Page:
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Key takeaways

  • The Supreme Court is given powers to issue writs for the enforcement of Fundamental Rights, under Article 32 of the Constitution.
  • Habeas corpus is issued by the Supreme Court in order to question the legality of the detention of any individual by another person, institution, or authority.
  • Mandamus is used against any government authority that has failed to or has not performed its duties adequately.
  • Certiorari is issued by the Supreme Court to lower courts to quash any order that exceeds their jurisdiction or to transfer a particular matter from a lower court to any other superior judicial authority.
  • Quo Warranto is issued to prevent the illegal usurpation of a public office by an individual.
  • Prohibition is issued to stop a lower court or tribunal from exceeding its jurisdiction in cases that are pending before it.


The Supreme Court is the primary guardian of our Constitution. It is the apex court of India with the highest authority. It is thus vested with the power to safeguard the Fundamental Rights of its people and to take adequate measures against any authority that does so. Any such judgement of the Supreme Court is binding over all courts and governments in India. The Supreme Court of India is given such power by Article 32 under which comes the various writs by which the Court can protect Fundamental Rights guaranteed by the Constitution.

Types of Writs

  • Habeas Corpus

The literal translation of this writ is “to produce the body”. It is issued by the Supreme Court in order to question the legality of the detention of any individual by another person, institution, or authority. Such a writ can be filed by the person under unlawful custody or by anyone else representing them. The writ protects the fundamental right to freedom of movement under Article 19, and the right to life and liberty under Article 21. It also ensures that every such action against an individual is according to the “procedure established by law”. Few landmark cases regarding the writ of habeas corpus are the following.

  • A. D. M Jabalpur vs Shivkant Shukla [AIR 1976 SC 1207]

This case which is also known as the ‘habeas corpus case’ was during the period of Emergency in India. During this period there were several instances in which the opposition leaders were arrested and detained by the ruling government, without any lawful procedures followed. In few such cases, the detainees petitioned the High Court and received favourable judgements. This led the Central Government to file a case in the Supreme Court demanding superseding authority over all fundamental rights of the citizen, as the economic and military security of the nation was of prime interest. The matter under question was, whether the High Court has the authority to ensure the protection of fundamental rights of an individual arrested under MISA (Maintenance of Internal Security Act). However, the respondents contended that common law and the right to personal liberty are not to be curtailed under any circumstances and that if the Executive is given more power than Legislature it would be a violation of basic principles of the Constitution.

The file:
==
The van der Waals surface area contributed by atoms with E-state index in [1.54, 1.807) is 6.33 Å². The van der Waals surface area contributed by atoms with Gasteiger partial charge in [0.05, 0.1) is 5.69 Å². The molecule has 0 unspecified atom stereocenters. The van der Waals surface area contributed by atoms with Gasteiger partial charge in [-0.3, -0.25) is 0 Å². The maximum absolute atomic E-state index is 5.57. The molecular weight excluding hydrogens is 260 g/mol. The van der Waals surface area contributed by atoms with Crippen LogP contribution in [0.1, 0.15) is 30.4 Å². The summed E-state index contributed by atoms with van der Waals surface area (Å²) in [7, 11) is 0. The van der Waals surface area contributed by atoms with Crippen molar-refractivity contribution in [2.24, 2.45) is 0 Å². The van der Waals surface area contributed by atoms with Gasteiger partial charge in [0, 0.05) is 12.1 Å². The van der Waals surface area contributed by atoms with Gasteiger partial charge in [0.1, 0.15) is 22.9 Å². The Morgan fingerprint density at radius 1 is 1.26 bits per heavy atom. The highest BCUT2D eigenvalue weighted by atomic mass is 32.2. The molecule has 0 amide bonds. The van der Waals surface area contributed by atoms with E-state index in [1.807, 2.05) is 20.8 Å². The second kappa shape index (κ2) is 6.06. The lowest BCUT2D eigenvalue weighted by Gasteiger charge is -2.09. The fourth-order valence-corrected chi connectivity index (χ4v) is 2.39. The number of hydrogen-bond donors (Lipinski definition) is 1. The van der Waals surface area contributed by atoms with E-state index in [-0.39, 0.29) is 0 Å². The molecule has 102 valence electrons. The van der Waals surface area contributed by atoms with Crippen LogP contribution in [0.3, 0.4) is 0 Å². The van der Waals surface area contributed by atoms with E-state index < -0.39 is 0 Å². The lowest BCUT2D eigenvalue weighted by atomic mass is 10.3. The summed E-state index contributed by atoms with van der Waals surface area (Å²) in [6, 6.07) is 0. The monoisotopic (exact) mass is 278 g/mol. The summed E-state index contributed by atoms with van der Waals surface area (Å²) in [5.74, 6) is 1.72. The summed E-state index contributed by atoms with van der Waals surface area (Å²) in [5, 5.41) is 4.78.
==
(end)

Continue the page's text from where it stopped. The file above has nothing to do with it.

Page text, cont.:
The five-judge bench of the Supreme Court ruled that all Fundamental Rights remain suspended during the period of Emergency and that the right to life mentioned in the Constitution stands different from the “natural right” to life which is not legally enforceable. This remains one of the most criticised judgements of the Supreme Court.

By the 44th Amendment Act of 1978, it was declared that Article 21 cannot be suspended even during Emergency.

  • A. K Gopalan vs State of Madras [1950 AIR 27]

This case threw light upon the concepts of ‘due process of law’ and ‘procedure established by law’, questioned the constitutionality of Preventive Detention Act, 1950, and the relation between Article 19 and 21. It was filed by A.K Gopalan who was a communist leader arrested by the then Madras Government, under the Preventive Detention Act, 1950. The court held that the Act was constitutional in its provisions and that the provisions according to which one is detained need not be disclosed in a court. It declared the arrest of A.K Gopalan to be valid.

However, in Maneka Gandhi vs Union of India [AIR 1978 SC 597], this decision was overruled. The Court stated in this judgement that any process of law should not be arbitrary, unfair, oppressive, or unreasonable.

  • Mandamus

The literal meaning of mandamus is “we command”. This writ is used against any government authority that has failed to or has not performed its duties adequately. Any person who has had their fundamental rights infringed because of such inaction can move against the authority using this writ. It is also issued against lower courts or judicial bodies who have not acted on their jurisdiction. However, this writ cannot be used against the President or any State Governor, private institutions, individuals, or any legislature, asking to legislate on any law. A landmark case based on this writ is as follows.

  • S. P Gupta vs Union of India [AIR 1982 SC 149]

This was a case of public litigation judged by a seven-judge bench of the Supreme Court which is also known as the “judges’ transfer” case. The petition sought disclosure of documents regarding the transfer and appointment of judges. The Court stated that any document that holds public interest is to be disclosed if asked so, and this was one such document. The writ of mandamus was used to move against the State.